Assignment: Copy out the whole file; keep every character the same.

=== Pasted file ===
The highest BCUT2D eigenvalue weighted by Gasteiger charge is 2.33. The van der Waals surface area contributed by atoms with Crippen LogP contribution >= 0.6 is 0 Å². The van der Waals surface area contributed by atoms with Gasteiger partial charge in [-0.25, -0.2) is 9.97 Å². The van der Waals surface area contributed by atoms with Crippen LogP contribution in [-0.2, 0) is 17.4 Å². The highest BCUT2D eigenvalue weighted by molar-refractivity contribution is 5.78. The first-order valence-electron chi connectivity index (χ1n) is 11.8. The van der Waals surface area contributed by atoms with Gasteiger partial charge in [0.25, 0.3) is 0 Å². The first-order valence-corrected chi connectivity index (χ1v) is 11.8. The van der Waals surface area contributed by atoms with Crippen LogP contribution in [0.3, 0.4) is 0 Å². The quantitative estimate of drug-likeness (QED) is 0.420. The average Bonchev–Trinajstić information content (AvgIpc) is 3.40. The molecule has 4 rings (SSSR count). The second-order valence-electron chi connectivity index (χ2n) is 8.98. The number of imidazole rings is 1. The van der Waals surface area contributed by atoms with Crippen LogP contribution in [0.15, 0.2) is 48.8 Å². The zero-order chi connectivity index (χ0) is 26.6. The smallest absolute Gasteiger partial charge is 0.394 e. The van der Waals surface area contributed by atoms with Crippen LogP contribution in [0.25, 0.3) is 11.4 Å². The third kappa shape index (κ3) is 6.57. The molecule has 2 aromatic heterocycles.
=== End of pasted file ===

The highest BCUT2D eigenvalue weighted by Gasteiger charge is 2.33. The van der Waals surface area contributed by atoms with Crippen LogP contribution >= 0.6 is 0 Å². The van der Waals surface area contributed by atoms with Gasteiger partial charge in [-0.25, -0.2) is 9.97 Å². The van der Waals surface area contributed by atoms with Crippen LogP contribution in [-0.2, 0) is 17.4 Å². The highest BCUT2D eigenvalue weighted by molar-refractivity contribution is 5.78. The first-order valence-electron chi connectivity index (χ1n) is 11.8. The van der Waals surface area contributed by atoms with Gasteiger partial charge in [0.25, 0.3) is 0 Å². The first-order valence-corrected chi connectivity index (χ1v) is 11.8. The van der Waals surface area contributed by atoms with Crippen LogP contribution in [0.3, 0.4) is 0 Å². The quantitative estimate of drug-likeness (QED) is 0.420. The average Bonchev–Trinajstić information content (AvgIpc) is 3.40. The molecule has 4 rings (SSSR count). The second-order valence-electron chi connectivity index (χ2n) is 8.98. The number of imidazole rings is 1. The van der Waals surface area contributed by atoms with Crippen LogP contribution in [0.15, 0.2) is 48.8 Å². The zero-order chi connectivity index (χ0) is 26.6. The smallest absolute Gasteiger partial charge is 0.394 e. The van der Waals surface area contributed by atoms with Crippen LogP contribution in [0.25, 0.3) is 11.4 Å². The third kappa shape index (κ3) is 6.57. The molecule has 2 aromatic heterocycles.